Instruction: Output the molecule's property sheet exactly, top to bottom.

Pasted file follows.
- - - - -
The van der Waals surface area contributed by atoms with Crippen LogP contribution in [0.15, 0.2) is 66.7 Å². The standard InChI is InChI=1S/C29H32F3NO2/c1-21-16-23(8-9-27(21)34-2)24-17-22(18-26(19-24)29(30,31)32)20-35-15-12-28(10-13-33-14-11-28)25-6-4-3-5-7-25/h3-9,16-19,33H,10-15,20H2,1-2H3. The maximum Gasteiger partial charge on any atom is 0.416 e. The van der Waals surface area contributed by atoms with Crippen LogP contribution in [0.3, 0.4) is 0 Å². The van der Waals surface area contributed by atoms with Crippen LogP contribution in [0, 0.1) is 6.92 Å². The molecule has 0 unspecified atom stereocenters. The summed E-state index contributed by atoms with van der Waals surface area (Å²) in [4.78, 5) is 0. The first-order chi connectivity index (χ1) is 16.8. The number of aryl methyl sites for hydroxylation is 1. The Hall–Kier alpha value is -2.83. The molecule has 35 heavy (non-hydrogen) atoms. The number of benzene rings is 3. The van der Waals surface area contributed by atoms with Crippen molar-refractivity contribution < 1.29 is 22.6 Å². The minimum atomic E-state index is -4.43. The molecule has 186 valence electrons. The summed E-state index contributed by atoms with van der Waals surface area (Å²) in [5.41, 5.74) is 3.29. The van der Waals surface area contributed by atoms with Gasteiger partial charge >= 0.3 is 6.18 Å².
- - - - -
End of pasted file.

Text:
The van der Waals surface area contributed by atoms with Crippen LogP contribution in [0.15, 0.2) is 66.7 Å². The standard InChI is InChI=1S/C29H32F3NO2/c1-21-16-23(8-9-27(21)34-2)24-17-22(18-26(19-24)29(30,31)32)20-35-15-12-28(10-13-33-14-11-28)25-6-4-3-5-7-25/h3-9,16-19,33H,10-15,20H2,1-2H3. The maximum Gasteiger partial charge on any atom is 0.416 e. The van der Waals surface area contributed by atoms with Crippen LogP contribution in [0.3, 0.4) is 0 Å². The van der Waals surface area contributed by atoms with Crippen LogP contribution in [0, 0.1) is 6.92 Å². The molecule has 0 unspecified atom stereocenters. The summed E-state index contributed by atoms with van der Waals surface area (Å²) in [4.78, 5) is 0. The first-order chi connectivity index (χ1) is 16.8. The number of aryl methyl sites for hydroxylation is 1. The Hall–Kier alpha value is -2.83. The molecule has 35 heavy (non-hydrogen) atoms. The number of benzene rings is 3. The van der Waals surface area contributed by atoms with Crippen molar-refractivity contribution < 1.29 is 22.6 Å². The minimum atomic E-state index is -4.43. The molecule has 186 valence electrons. The summed E-state index contributed by atoms with van der Waals surface area (Å²) in [5.41, 5.74) is 3.29. The van der Waals surface area contributed by atoms with Gasteiger partial charge >= 0.3 is 6.18 Å².